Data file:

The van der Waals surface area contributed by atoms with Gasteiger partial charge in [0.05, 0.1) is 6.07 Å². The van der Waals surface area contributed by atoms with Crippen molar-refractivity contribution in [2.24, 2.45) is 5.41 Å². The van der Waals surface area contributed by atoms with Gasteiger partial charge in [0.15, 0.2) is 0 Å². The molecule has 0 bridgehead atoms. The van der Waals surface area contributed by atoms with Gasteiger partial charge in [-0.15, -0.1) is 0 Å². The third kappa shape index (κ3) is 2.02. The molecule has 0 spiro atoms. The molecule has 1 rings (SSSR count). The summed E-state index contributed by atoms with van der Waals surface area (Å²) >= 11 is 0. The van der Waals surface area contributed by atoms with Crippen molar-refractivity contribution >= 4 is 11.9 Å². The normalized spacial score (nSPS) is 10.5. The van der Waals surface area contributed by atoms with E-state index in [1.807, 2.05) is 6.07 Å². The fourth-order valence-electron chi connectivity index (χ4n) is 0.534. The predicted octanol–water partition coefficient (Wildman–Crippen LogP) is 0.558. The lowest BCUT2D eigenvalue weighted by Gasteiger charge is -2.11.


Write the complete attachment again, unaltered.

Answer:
The van der Waals surface area contributed by atoms with Gasteiger partial charge in [0.05, 0.1) is 6.07 Å². The van der Waals surface area contributed by atoms with Crippen molar-refractivity contribution in [2.24, 2.45) is 5.41 Å². The van der Waals surface area contributed by atoms with Gasteiger partial charge in [0.15, 0.2) is 0 Å². The molecule has 0 bridgehead atoms. The van der Waals surface area contributed by atoms with Gasteiger partial charge in [-0.15, -0.1) is 0 Å². The third kappa shape index (κ3) is 2.02. The molecule has 0 spiro atoms. The molecule has 1 rings (SSSR count). The summed E-state index contributed by atoms with van der Waals surface area (Å²) >= 11 is 0. The van der Waals surface area contributed by atoms with Crippen molar-refractivity contribution >= 4 is 11.9 Å². The normalized spacial score (nSPS) is 10.5. The van der Waals surface area contributed by atoms with E-state index in [1.807, 2.05) is 6.07 Å². The fourth-order valence-electron chi connectivity index (χ4n) is 0.534. The predicted octanol–water partition coefficient (Wildman–Crippen LogP) is 0.558. The lowest BCUT2D eigenvalue weighted by Gasteiger charge is -2.11.